Brian Jewell

It's Personal at Pops


Brian Jewell
Published May 01, 2014

It was a scorching hot Oklahoma summer day when Todd Stallbaumer and I pulled into Pops, the newest Route 66 attraction in Arcadia, near Oklahoma City. Though you can buy gas there, Pops is much more than a gas station; the roadside attraction combines food, architecture, neon Americana and the world’s largest collection of soft drinks.

A 66-foot-tall soda bottle at the roadside welcomes Route 66 travelers to Pops and sends the message right away: This stop is all about soda. Our visit happened in the midafternoon; at night the landmark sign comes into its own, sketched out against the dark sky with ring upon ring of LED lights.

The building itself is a feat of architectural design: A 100-foot-long cantilevered canopy stretches out from a base of Oklahoma red rocks and iron trusses to shade the gas pump and front entrance.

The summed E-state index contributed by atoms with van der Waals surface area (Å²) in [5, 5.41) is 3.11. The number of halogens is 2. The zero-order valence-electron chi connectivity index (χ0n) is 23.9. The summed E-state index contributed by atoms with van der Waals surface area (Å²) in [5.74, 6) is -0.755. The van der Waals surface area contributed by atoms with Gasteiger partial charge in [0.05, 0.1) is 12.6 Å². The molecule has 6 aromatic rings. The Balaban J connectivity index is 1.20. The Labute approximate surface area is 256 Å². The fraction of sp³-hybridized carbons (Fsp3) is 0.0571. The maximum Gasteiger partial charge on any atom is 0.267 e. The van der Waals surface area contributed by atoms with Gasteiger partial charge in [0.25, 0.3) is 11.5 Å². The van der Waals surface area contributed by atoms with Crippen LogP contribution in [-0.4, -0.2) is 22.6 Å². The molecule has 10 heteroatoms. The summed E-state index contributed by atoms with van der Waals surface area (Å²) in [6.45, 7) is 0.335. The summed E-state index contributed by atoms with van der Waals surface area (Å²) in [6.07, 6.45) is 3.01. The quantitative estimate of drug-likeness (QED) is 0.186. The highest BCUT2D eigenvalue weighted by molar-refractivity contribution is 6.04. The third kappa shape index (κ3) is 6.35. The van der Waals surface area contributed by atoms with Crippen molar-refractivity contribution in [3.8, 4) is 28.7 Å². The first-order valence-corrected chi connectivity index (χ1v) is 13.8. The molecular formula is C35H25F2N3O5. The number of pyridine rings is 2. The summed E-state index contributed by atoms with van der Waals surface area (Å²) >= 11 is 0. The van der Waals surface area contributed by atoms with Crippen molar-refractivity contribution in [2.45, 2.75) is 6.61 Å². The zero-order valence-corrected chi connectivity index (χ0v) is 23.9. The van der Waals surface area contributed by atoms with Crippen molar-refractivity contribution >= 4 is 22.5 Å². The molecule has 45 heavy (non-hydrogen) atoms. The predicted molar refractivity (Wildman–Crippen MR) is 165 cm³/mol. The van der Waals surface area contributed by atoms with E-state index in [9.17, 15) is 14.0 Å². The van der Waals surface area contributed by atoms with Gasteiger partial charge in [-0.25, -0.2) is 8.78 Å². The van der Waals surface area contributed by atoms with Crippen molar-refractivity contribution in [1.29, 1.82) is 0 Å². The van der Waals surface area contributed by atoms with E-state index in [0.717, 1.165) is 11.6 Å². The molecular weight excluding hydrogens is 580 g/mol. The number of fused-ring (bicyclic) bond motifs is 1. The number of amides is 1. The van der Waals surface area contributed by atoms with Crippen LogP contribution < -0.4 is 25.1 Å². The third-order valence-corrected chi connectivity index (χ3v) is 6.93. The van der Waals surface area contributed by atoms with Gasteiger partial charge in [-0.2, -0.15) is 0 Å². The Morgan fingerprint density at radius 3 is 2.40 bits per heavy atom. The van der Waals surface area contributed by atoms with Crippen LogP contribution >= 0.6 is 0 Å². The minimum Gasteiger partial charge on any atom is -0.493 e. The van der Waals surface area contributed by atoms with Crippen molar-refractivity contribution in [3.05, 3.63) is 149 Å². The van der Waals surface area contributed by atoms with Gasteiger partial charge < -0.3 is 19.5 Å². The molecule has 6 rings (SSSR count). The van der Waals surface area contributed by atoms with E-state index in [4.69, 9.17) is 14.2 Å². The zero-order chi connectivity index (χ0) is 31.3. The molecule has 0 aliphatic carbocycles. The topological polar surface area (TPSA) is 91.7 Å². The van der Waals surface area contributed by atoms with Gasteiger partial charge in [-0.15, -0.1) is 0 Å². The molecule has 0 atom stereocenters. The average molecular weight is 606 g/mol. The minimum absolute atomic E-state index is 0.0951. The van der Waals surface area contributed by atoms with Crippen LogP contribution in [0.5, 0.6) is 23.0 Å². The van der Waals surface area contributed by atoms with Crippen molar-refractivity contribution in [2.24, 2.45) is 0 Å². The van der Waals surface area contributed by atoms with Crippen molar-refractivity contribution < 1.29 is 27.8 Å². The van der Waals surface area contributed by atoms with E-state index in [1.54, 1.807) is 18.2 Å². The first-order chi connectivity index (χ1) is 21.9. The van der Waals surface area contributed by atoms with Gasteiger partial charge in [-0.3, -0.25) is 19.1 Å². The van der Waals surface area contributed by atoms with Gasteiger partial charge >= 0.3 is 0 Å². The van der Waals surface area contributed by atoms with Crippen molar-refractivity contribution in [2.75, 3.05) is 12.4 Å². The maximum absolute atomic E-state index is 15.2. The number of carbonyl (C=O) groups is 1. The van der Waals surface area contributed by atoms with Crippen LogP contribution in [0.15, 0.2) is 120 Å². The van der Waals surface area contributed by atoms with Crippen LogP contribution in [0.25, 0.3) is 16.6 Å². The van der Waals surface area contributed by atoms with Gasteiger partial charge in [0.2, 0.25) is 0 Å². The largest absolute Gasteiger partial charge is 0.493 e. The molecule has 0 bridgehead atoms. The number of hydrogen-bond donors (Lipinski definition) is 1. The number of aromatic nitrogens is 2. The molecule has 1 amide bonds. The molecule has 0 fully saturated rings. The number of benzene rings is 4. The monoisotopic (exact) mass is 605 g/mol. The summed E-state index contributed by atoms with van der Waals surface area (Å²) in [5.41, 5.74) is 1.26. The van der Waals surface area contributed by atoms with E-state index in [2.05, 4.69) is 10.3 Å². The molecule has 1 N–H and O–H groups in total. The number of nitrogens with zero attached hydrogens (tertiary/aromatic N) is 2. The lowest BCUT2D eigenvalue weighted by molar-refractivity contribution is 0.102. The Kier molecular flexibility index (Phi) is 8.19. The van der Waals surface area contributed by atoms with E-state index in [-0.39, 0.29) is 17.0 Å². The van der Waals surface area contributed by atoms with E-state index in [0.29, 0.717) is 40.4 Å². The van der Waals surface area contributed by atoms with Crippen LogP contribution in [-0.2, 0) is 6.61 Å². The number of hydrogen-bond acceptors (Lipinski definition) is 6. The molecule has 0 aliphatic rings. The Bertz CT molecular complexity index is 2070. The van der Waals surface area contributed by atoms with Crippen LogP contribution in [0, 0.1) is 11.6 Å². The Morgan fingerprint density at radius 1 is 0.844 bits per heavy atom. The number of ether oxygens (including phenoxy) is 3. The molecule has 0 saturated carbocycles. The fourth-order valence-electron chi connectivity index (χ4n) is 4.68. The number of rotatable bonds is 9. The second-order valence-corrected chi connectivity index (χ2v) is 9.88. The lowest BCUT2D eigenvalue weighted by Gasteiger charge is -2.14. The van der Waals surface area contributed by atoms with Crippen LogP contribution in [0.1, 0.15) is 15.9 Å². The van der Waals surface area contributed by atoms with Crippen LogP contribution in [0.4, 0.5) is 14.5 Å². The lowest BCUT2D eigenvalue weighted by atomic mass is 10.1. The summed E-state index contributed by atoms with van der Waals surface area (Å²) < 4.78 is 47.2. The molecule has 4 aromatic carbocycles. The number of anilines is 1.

The most spectacular view, though, is inside the store and restaurant, where thousands of soda bottles create a rainbow of sugary color. The refrigerators house more than 600 varieties of soda drinks, including numerous rare and regional drinks with origins in various parts of the country. I happened to see Cheerwine, a cherry-flavored drink indigenous to North Carolina, as well as the elusive Ale-8-1, a favorite of locals in central Kentucky.

The large menu gave a welcome respite from the heat of the day. After poking around a while, I settled on a bottle of ginger beer, a robust, spicy soft drink popular in Jamaica that is difficult to find in the United States.

Looking back on it, I can see that it didn’t make much sense to choose a spicy soda on a hot day. But the beauty of Pops is that there will always be some other interesting option to try there, no matter how many times I return.